Potter trial has a happy ending

Updated: Apr 29 2008, 07:03am hrs
JK Rowling held out an olive branch to the Harry Potter look-alike who wants to publish a guide to her books and whose publisher she is suing for copyright infringement.

Rowling seemed clearly wounded after the previous days testimony by the writer of the guide, Steven Jan Vander Ark. Vander Ark broke into sobs on the witness stand as he said that he had once been one of her biggest fans, but now felt cast out of the Harry Potter community by her lawsuit.

Rowling told the judge in federal district court in Manhattan that she had been misunderstood. Vander Ark watched from the back of the room as the trial drew to a close.

I never ever once wanted to stop Vander Ark from doing his own guidenever ever, she said as she took the stand for the second time in the three-day trial, as the last rebuttal witness. Do your book, but please, change it so it does not take as much of my work.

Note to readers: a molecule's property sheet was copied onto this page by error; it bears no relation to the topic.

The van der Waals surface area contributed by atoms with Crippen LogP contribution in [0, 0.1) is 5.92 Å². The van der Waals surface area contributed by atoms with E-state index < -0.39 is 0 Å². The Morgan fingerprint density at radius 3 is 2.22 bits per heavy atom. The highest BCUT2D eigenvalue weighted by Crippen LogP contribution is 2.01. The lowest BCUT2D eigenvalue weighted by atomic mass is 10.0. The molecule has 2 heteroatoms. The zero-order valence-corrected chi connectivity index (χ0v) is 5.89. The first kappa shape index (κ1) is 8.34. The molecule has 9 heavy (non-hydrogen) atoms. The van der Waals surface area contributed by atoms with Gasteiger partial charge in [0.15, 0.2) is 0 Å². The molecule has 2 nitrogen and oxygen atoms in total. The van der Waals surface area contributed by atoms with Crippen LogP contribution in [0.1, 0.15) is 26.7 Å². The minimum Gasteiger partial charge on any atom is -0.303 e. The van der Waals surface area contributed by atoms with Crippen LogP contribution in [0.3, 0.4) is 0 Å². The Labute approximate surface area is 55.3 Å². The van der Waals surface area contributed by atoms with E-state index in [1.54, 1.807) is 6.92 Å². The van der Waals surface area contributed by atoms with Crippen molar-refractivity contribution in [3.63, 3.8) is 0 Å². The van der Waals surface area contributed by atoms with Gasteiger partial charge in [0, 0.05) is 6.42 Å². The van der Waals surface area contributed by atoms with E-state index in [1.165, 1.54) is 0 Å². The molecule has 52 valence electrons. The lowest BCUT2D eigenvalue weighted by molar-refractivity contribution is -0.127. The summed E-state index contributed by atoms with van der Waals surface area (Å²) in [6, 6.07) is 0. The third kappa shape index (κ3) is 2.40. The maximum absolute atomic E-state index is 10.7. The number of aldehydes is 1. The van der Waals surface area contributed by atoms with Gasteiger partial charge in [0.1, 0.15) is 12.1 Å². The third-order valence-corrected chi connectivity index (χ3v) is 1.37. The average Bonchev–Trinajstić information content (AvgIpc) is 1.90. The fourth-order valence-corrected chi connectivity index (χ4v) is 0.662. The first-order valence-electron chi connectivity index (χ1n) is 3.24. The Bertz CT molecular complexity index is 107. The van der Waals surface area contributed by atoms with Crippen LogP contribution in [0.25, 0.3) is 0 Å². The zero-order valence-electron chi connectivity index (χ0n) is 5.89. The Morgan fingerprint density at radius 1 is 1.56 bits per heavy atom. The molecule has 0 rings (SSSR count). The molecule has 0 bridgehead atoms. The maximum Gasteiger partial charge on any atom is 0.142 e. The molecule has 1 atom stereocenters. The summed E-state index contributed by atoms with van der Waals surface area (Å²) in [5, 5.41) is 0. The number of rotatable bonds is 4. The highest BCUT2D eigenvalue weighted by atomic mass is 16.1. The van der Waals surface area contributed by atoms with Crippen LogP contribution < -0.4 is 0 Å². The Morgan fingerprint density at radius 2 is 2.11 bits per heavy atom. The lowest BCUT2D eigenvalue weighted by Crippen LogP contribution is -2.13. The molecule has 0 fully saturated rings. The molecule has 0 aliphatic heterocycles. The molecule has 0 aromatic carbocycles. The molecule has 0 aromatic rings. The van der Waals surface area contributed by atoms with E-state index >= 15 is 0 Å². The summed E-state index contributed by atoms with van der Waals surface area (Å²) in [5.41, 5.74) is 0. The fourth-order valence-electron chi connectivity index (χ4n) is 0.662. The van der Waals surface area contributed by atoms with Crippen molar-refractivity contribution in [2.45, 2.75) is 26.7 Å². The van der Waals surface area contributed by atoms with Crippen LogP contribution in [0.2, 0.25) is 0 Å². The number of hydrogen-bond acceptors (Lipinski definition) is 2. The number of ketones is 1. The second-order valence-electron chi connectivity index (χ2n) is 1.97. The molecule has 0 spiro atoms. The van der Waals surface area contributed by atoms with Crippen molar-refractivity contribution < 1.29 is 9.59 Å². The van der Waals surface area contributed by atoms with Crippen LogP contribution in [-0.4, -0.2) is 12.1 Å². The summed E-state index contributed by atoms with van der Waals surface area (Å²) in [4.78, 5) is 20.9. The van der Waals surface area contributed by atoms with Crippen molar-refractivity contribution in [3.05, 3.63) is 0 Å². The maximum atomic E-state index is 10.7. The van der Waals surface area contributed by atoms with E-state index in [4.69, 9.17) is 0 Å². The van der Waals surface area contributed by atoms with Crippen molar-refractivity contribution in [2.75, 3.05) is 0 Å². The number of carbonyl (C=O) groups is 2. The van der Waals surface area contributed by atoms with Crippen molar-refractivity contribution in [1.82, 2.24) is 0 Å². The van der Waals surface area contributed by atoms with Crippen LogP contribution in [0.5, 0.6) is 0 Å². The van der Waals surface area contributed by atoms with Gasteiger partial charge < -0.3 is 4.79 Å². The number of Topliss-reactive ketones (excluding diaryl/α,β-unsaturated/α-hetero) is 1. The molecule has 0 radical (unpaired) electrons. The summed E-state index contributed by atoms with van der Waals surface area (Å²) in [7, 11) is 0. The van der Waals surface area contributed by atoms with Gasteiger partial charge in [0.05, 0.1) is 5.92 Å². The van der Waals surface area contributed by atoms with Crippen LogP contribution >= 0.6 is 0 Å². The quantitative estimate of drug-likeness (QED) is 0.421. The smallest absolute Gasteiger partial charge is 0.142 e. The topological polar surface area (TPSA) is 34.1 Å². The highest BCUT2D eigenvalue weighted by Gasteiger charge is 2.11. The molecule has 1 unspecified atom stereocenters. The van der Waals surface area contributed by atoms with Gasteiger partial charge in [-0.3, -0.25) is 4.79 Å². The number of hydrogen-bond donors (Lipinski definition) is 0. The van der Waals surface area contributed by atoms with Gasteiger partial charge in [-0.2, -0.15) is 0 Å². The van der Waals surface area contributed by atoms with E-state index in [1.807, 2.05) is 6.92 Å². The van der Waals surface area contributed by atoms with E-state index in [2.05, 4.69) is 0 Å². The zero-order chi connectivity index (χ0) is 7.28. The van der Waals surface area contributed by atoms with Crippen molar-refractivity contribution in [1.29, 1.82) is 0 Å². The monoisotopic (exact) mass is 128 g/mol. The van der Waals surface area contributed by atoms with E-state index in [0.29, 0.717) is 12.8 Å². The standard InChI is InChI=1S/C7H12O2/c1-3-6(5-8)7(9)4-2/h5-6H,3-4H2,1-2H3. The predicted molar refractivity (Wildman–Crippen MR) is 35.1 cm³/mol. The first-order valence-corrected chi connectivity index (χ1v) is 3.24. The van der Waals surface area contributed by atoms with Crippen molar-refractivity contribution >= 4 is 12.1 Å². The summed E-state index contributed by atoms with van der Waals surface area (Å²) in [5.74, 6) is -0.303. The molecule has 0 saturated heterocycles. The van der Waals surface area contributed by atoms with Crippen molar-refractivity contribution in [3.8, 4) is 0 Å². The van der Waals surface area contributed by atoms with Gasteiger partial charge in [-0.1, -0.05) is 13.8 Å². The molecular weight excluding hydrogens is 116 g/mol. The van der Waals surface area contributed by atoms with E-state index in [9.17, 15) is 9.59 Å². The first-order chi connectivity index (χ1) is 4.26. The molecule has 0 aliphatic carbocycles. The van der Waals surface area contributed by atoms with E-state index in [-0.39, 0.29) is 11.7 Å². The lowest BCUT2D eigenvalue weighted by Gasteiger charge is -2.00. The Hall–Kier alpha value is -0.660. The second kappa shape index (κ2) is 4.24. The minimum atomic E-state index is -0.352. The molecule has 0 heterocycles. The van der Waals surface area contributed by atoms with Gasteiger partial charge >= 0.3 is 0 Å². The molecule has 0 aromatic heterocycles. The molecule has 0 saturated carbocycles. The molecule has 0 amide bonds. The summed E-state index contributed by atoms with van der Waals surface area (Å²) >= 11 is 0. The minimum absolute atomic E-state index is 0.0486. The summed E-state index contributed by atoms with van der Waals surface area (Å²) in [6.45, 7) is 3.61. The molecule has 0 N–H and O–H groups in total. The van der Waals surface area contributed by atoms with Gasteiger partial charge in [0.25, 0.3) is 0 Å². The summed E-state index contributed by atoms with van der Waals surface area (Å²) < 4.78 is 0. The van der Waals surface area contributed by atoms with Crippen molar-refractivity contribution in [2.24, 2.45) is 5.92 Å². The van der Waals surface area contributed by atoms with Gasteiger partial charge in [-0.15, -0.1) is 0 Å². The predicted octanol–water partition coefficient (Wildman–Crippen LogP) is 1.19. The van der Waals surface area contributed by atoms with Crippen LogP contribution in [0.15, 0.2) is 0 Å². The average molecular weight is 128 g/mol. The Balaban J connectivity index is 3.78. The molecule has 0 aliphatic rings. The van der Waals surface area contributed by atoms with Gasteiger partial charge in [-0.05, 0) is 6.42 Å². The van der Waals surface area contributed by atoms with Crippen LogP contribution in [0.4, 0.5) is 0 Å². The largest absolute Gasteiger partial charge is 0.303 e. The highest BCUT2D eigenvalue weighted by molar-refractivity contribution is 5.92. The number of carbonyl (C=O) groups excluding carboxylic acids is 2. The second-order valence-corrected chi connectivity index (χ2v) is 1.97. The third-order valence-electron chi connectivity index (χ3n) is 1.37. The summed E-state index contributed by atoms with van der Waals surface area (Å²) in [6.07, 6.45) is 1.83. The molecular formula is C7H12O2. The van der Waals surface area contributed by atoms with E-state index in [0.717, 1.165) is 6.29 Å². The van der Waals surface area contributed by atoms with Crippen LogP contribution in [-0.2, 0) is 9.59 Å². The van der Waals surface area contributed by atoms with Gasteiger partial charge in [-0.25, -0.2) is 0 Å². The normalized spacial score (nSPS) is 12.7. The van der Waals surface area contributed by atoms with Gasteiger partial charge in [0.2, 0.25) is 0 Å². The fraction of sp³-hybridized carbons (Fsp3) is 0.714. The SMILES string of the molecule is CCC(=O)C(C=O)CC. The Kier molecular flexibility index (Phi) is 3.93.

Her plea came on a day that began with the judge, Robert P Patterson, urging Rowling and Warner Brothers Entertainment, the company that produces the Harry Potter movies, to try to settle the case. They are suing Vander Arks publisher, RDR Books, based in Michigan, to stop publication of the Harry Potter Lexicon. Rowling contends in the lawsuit that the lexicon copies large chunks of material from her own books while adding little new information and insight.

Patterson said that he loved literature and that his father had been a fan of Shakespearean tragedy, but he reminded the parties that in Bleak House, the character Miss Flite faithfully attends every day of the trial and finally dies in her little attic.

A very sad story, Patterson said. Litigation isnt always the best way to solve things.

But if Patterson thought he could wave a magic wand and cast a happy-ending spell on the proceedings, the lawyers seemed intent on proving him wrong.

Even after Rowlings conciliatory words, the lawyers for both sides came on strong in their closing arguments.

Rowlings lawyer, Dale M Cendali, concentrated on marketing, saying the guide could hurt Rowlings ability to sell books and Warner Brothers interest in marketing movies

and merchandise related to Harry Potter.

If the guide were published, Cendali said, she envisioned readers saying: You know

what I guess I dont really need the rest of the Harry Potter

books because I just read the

big giveaways.

NY Times / Anemona Hartocollis